1 egg (I always make Carter's pancake first and put the egg in after hers is on the griddle).

Toast and Fruit
Another fave is simple toast and fruit. The toast is either GFCF bread I make or sometimes Udi's (oh do we love Udi's...just a bit spendy) and homemade jam on that toast.

Bobs Redmill Oatmeal with frozen blueberries and maple syrup for a sweetner. LOVE.

Veggie Scramble
Obviously since Carter is allergic to eggs, we don't have this often. But Jake Q and I loooove it.
I will just use whatever veg we have left over from the weeks dinners and lunches.

Baked Goods
GFCF scones or GFCF berry corn muffins are always a go to as well.

Those are our top Breakfasts.
By making/ baking/ cooking it all from scratch saves us a ton!
As does using berries from the summer.
We also avoid all preservatives.
The nutrient value is amplified.
And our bellies are always full...sometimes too full.

Saturday, March 2, 2013

Challenge to Triumph

A few weeks back I posted some pics of my gorgeous craft/ catch-all room.
After the organizing began I realized how silly a craft room is right now- I either do crafts with the kids at the kitchen table, or at night on my living room floor while watching tv.
So what's the point of trying to keep up another space, when in reality it was just a glorified closet?

So we decided to turn it into our bedroom.

Clean Eating: on a budget (meat & eggs)

I am a bit ashamed that it took living gluten and casein free to get myself to face the other food yuckies we had in our pantry.
But as a wine ages nicely, so does this scallywhompis brain of mine- realizing that I might feel busy, but I'm never too busy to make the best choices for our wee ones (as often as I can).

It is important to note that with me staying at home, living off the income of one hard workin' Ranger, and feeding our children the food we feed them, is HARD! I work my tail off to turn the grocery, garden and farm finds into kid friendly foods. BUT it CAN be done.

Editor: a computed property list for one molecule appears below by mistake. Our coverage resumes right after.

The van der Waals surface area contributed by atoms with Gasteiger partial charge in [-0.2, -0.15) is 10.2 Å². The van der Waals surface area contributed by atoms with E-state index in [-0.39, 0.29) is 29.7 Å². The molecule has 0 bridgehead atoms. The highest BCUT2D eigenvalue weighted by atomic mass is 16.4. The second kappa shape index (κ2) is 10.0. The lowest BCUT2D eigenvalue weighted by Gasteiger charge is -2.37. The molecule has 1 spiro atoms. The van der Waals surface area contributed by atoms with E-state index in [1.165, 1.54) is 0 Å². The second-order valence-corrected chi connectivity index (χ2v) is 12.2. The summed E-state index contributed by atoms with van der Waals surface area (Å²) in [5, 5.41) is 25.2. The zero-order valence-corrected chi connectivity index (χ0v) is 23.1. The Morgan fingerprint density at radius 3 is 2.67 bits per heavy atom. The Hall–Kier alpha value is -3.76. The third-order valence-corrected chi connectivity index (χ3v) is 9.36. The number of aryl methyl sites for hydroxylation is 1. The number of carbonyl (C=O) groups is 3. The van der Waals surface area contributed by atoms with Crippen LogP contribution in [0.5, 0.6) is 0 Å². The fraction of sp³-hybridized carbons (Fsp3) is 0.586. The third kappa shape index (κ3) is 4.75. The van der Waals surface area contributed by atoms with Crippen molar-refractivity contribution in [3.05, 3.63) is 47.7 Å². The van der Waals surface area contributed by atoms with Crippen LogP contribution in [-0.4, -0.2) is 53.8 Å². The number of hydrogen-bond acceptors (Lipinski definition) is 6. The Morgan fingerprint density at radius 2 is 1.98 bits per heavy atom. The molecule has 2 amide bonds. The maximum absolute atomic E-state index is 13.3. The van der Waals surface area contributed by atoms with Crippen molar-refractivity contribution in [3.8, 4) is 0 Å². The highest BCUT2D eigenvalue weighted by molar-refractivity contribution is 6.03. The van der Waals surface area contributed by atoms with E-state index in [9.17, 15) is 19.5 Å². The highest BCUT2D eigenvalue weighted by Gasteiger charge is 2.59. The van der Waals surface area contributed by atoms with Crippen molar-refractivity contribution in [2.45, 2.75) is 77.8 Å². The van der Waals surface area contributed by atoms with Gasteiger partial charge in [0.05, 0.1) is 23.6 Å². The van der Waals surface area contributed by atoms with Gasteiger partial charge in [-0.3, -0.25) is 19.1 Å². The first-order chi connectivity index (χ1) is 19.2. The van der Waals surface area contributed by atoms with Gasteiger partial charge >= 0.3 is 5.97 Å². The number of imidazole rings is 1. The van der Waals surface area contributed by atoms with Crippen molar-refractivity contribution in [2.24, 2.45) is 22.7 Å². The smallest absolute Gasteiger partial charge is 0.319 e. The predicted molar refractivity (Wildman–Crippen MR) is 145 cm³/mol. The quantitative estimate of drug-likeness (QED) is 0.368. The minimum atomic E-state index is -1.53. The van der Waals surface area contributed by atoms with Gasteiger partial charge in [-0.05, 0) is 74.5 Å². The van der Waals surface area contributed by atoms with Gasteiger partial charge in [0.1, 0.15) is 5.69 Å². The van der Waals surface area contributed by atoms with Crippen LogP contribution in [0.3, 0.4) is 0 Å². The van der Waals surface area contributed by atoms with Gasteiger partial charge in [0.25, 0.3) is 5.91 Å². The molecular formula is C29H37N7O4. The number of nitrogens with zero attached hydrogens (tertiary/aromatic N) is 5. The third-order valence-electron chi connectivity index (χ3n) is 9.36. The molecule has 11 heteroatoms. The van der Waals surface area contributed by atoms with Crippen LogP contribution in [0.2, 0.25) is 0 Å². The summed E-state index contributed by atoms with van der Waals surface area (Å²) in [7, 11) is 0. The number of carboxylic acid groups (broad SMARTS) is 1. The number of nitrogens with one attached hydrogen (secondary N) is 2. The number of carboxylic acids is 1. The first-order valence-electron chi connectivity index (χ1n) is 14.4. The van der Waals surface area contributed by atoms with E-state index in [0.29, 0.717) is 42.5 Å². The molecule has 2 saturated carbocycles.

It can be done even easier for those who coupon clip, or for those who look at weekly ads to find the best prices. I don't do any of that- and we still make it.

Some simple tips?
Eat in SEASON (as much as you can)
Buy meat in bulk and local
Steal eggs from your neighbor friends (or raise your own...)
Don't buy dairy products
Bake and make from scratch
Buy grains in BULK
Don't waste (one man's trash is another man's chicken stock)
GARDEN! Canning, freezing, preserving...make it your bestie.

For today, I think talking meat and eggs is the best jumping off point, as animal products can be really intense on the budget and our bodies.

I have no intent on getting all preachy about the environmental impact that the meat industry has on our planet. I won't mention that we, Americans, feed our cows...cows and our chickens get fed...other chickens. And of course the facts that 75% of the US' antibiotics get put into our animals for human consumption, will not be posted in this post.
Fact is...the TRUTH is- the meat and eggs we have to choose from in the grocery store is either FULL of nastiness or horribly expensive (we're talking $7-$10 a pound for free ranged ground beef).

Down the road from our house lives a farmer who raises grass fed, free ranged cows. Who get slaughtered on their farms with a single bullet shot to the head (the most humane way to kill a cow).
You pay the butcher $.50 a pound to cut, wrap and pack the meat.
You pay $2.10 a pound to the farmer for the meat itself.
That is $2.60 a pound for beautiful, healthy, clean meat.
My parents and I shared 1/2 a cow and that meat will last us an entire year.

With all of my baking, we go through eggs like cray cray around here. (I can't even imagine how many eggs we would eat if Carter wasn't allergic).
We've had chickens on and off, and this past weekend we went out and got our yearly chicks for $2 each. It takes a few months before they start laying- but once they do, you can expect around 1 egg a day per chicken (we have 4 chickens so we will get about 28 eggs per week.
In the store, a dozen free ranged chicken eggs will cost upwards $6 a dozen- it costs about $20 every month to feed the chickens at Farm de Snell. Doing the math:
We would spend around $48 a month on eggs- while raising them ourselves keeps the cost at half of that!

Chicken and Pig
We just don't eat pig.
And we have an order in (from another local farmer- cutest farmer I know) for free ranged, whole chickens for $3 a pound.

Here's the deal- I have never and will never be an all or nothing kid. I have not and will continue to not pass judgement on other's choices.
With the knowledge I have and the budget, lifestyle and values we live with- I just do the best I can, as often as I can.